Troubleshooting Hydraulics

from http://myweb.tiscali.co.uk
Posted 5/31/2004

Personnel should follow a system when troubleshooting. The following shows the STOP system:

  • Study the circuit diagrams.
  • Test by using a reliable tester.
  • Organize the knowledge gained from the circuit-test results.
  • Perform repairs, taking time to do the job well.

a. Causes of Improper Operations. If improper operation does occur, the cause can generally be traced to one of the following:

  • Use of the wrong oil viscosity or type.
  • Insufficient fluid in the system.
  • Presence of air in the system.
  • Mechanical damage or structural failure.
  • Internal or external leakage.
  • Dirt, decomposed packing, water, sludge, rust, and other foreign matter in the system.
  • Improper adjustments.
  • Heat exchanger that is plugged, dirty, or leaking.

b. Testing a Hydraulic Circuit. To test complete or individual parts of a hydraulic circuit, use a hydraulic circuit tester (see paragraph 2-8). The best tester to use is a compact portable unit that can check flow, pressure, and temperature.

c. Comparing Test Results with Specifications. Hydraulic-powered systems are power-transmission systems. The only purpose of the components and the circuit is the controlled transfer of power from the motor shaft to the point of effective work.

where- HP = hydraulic horsepower f = flow, in GPM p = pressure, in psi

By measuring those two factors at the same time, it is possible to read the effective output at any point. Comparing test results with specifications will give the necessary fault-finding facts.

d. Slippage. All hydraulic systems have some slippage (see paragraph 3-4, page, Chapter 3) even when new. As wear increases, slippage at wear points increases, causing a decrease in GPM. However, system pressure is maintained. In time, wear can be so great that all flow is lost. Only at a complete breakdown will a pressure gauge show where the trouble is. Conducting a flow, pressure, and temperature (FPT) test would have indicated such a problem and avoided a complete breakdown. NOTE: At low oil temperature and low pressure (or light loads) the machine will continue to operate but at less speed.

e. Flow and Pressure. Always test flow and pressure together. Connect a hydraulic tester into the hydraulic circuit at various points to isolate and check components (pumps, valves, or cylinders) for efficiency. Figure 6-26 shows a hydraulic tester, connected to the pump’s output, checking the flow at various pressures that, in turn, checks the pump’s performance against the recommended specification. When isolating and testing individual components with a hydraulic tester, direct the return fluid to the reservoir. If the fluid returns to the reservoir through the system’s piping, you will not get a correct reading because of buildup of back pressure.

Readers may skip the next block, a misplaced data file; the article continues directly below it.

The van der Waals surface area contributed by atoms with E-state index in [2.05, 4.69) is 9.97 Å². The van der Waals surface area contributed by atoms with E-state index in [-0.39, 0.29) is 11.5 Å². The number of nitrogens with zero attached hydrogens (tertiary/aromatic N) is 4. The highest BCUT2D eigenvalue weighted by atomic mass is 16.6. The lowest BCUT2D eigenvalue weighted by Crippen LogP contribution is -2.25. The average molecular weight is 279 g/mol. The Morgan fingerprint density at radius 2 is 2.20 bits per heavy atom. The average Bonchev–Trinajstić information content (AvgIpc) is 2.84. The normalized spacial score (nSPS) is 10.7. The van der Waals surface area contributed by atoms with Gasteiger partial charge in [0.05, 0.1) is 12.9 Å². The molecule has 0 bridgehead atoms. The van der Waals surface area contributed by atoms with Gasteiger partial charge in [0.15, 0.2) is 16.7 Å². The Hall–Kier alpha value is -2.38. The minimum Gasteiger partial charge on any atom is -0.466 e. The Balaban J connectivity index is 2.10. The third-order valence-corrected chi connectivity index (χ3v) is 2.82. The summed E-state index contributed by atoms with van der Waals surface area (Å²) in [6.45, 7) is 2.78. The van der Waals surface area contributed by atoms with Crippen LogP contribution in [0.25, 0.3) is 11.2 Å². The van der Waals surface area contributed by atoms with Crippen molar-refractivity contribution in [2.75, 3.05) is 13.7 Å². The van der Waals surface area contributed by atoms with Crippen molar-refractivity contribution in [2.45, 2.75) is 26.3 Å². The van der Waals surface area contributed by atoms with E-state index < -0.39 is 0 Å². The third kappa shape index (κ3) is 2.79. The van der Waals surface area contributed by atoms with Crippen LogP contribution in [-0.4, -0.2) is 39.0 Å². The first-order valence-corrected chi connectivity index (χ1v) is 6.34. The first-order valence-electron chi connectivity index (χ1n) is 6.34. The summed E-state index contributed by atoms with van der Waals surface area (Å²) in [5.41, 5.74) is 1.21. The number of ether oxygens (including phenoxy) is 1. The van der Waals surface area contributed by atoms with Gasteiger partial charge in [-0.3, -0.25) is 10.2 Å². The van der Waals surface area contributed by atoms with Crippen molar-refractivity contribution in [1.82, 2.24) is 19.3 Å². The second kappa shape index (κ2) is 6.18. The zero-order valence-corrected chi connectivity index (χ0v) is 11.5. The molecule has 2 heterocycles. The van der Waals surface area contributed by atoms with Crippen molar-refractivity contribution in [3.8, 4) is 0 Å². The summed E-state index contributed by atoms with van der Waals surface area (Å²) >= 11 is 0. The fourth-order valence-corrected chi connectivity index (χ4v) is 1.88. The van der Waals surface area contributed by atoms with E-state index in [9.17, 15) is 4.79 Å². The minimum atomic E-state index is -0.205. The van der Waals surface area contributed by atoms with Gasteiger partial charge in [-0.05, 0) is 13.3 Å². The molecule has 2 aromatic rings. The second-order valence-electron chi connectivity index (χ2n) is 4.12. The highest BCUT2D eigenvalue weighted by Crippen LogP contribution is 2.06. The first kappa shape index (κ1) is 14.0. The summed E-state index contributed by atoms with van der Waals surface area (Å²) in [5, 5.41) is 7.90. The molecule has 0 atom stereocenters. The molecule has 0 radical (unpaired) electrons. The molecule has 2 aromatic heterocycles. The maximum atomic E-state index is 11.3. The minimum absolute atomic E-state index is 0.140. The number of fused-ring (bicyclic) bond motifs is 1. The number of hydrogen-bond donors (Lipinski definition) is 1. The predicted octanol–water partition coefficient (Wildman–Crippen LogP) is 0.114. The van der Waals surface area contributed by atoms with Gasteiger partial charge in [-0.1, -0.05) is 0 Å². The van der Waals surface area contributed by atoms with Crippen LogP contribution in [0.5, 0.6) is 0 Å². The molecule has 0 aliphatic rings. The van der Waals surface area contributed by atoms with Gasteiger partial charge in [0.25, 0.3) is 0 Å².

Test the whole circuit as described, and then isolate portions and test for a complete analysis of the system. If a test on a full circuit indicates a malfunction, isolate a portion and test the remaining portions until you find the malfunctioning part. Generally, cylinders will fail first. Packing will wear because of friction and loading against the cylinder walls. Therefore, isolate the cylinders first. If test results indicate that the circuit is operating properly, the cylinders have a problem. During testing, determine the setting and condition of the relief valve. If further tests are necessary, isolate the directional-control valve to check the pump’s efficiency and inlet hose.

f. Other Conditions. Other problems could occur that are not directly related to nor caused by the various parts of the hydraulic system. These problems could show the same general malfunctions of an improperly operating system. Examples are leaking hose, packing glands, and seals, which would be visually evident; a bind in the directional-control valve or the cylinder’s piston rod; a dented or deformed hydraulic cylinder; or a crimped or restricted pressure line, which would be harder to detect.

g. Specific Troubles, Causes, and Solutions. Tables 6-1 through 6-5, pages 6-17 through 6-21 list some possible problems and solutions in a hydraulic system.

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